Fluent AI - Localize your apps using AI


Over the past few weekends, I created Fluent AI. It’s a tool that lets you edit your Project Fluent localization files. It also uses OpenAI to translate language strings for you. This can save a lot of work and cost in a project, as translators are expensive and updating localization files can be a chore. You can translate your entire app to a new language in minutes with this tool.

Project Fluent

There are several file formats that you can use to write localization files. Project Fluent came out of Mozilla, and it’s a nice file format that is easy to work with. It offers a few useful features, such as the ability to use variables and conditional logic.

We chose Project Fluent a few years ago at FORMATION and built our own multiplatform Kotlin library to use it anywhere. So far, we like it. We now have over a thousand language strings, and the number grows every week. We only support a few languages, and our library falls back to English for missing translations. With Fluent AI, we can add more translations at a very low cost.

Here’s an example of a German translation that we have:

codescanning-connect-code-to = { $case ->
   *[masculine] Verknüpfe einen QR-Code mit diesem {$objectType}
    [feminine] Verknüpfe einen QR-Code mit dieser {$objectType}
    [other] Verknüpfe einen QR-Code mit diesem {$objectType}

This makes use of the gender in the case variable to correctly produce a German gender depending on the value of the objectType variable.


Using Fluent AI is very simple. It’s a web application, so there is no installation process. Open the app, go to the file manager, and drag in some FTL files. It will edit anything that has language IDs and strings separated by an =.

Once your files are loaded, it detects the language based on the file name. It looks for a master translation used for AI translations. You can configure that in the settings. This defaults to en-US. This is also where you set up your OpenAI API key. If you haven’t got one yet, I recommend getting one. Currently, the model is hardcoded to GPT-4, so you may need a paid account for this.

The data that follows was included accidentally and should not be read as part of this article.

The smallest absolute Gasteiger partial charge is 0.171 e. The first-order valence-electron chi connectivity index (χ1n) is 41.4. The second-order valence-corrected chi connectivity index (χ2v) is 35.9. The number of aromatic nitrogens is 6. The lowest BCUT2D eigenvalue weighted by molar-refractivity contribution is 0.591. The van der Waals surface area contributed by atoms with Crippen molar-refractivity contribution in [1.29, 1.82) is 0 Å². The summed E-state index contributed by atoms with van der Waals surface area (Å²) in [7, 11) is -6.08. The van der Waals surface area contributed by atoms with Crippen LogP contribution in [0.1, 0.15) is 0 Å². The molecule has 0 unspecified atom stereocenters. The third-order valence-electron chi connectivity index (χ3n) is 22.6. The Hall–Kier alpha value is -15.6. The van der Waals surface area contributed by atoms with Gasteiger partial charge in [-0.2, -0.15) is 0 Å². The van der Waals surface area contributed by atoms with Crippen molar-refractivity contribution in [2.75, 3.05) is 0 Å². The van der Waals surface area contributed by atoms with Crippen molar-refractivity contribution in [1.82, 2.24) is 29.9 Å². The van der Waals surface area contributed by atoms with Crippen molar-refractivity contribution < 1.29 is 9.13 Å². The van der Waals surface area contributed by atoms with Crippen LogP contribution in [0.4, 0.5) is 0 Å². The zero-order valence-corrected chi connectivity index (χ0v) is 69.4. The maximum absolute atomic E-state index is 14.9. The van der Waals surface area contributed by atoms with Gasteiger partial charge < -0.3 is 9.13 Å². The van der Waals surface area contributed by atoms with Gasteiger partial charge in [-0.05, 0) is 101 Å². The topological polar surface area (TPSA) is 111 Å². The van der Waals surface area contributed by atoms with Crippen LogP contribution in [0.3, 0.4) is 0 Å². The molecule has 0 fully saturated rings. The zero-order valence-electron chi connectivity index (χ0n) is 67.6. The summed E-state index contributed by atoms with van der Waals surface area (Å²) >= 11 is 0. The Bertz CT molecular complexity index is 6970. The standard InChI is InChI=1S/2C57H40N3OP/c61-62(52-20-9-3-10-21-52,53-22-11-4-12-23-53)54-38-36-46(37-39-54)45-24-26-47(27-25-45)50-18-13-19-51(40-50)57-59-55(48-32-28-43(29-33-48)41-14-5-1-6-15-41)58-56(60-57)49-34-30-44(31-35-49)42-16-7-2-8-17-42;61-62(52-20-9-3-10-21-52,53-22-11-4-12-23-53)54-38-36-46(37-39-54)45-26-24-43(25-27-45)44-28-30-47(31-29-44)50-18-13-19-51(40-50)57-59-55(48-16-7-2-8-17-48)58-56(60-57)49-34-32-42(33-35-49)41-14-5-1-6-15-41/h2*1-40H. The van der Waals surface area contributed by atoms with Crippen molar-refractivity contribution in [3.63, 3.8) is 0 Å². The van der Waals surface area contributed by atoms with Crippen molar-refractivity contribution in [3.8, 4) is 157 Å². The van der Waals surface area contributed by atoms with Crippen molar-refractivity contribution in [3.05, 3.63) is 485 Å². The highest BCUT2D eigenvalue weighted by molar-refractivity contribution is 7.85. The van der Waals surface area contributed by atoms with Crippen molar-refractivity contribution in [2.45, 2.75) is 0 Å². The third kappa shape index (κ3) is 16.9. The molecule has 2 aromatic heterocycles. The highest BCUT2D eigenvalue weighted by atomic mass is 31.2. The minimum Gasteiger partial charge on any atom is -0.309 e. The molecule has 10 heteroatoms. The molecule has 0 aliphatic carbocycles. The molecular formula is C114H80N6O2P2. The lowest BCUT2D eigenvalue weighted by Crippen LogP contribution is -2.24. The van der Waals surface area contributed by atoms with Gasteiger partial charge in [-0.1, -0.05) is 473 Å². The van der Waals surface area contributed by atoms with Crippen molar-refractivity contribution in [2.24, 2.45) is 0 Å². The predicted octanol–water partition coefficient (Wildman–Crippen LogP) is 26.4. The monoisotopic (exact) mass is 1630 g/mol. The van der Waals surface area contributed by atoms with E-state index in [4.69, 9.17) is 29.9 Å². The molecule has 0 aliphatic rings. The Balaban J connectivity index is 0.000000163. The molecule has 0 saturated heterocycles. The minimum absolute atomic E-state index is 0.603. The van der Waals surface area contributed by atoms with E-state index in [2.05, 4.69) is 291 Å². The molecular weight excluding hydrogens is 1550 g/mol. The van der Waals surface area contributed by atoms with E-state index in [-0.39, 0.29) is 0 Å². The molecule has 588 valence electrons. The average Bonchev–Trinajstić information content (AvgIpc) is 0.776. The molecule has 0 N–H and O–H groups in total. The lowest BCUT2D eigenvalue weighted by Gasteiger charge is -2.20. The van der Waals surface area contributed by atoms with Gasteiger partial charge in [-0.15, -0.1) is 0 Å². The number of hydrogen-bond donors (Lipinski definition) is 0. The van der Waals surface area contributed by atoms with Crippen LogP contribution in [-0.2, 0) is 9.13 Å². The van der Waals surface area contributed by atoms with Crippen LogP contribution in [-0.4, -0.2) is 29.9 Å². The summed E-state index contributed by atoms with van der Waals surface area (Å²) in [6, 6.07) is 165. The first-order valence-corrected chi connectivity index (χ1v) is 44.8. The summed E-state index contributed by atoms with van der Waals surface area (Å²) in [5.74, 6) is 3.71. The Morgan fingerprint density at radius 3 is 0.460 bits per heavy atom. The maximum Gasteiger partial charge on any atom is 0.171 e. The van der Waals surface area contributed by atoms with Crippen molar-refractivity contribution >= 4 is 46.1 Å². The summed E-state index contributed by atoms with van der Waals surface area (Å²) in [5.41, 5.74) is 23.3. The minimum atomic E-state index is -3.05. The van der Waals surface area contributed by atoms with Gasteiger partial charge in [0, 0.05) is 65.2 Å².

After configuring and loading your files, you can browse and edit translation strings with the editor. This shows all the translations side by side for a given translation ID. It also groups things by prefix and shows you how many missing translations each ID has.

Then, you can either translate each of the missing translations one by one (with or without OpenAI), or you can go to the file manager and translate all missing strings in one go. You can also add new files here and then use OpenAI to add all the translations.

Organizing your Fluent files

This tool is a bit opinionated. Our manually edited localization files are a bit of a mess. And because they are so large it’s hard to find things.

Fluent AI fixes this by:

  • sorting all your translations by id
  • grouping them by prefix
  • removing translations that are the same as the master language
  • it will move and preserve comments along with the translation


  • if the first language string gets sorted to below, any comments you had at the top move along
  • same for groups of prefixes

This can’t be helped. Fix it manually after it’s been sorted and you should be fine.

Some things you can do

  • Prepare for international Pirate Day by adding en-pirate.ftl. Arrr! Of course Fluent AI already has that
  • Add Klingon, Elvish and other fictional languages.

Start localizing your app now

Go to Fluent-AI and add your ftl files. Fluent AI is free and open source and you can find it on Github. If you like Fluent AI, please star it.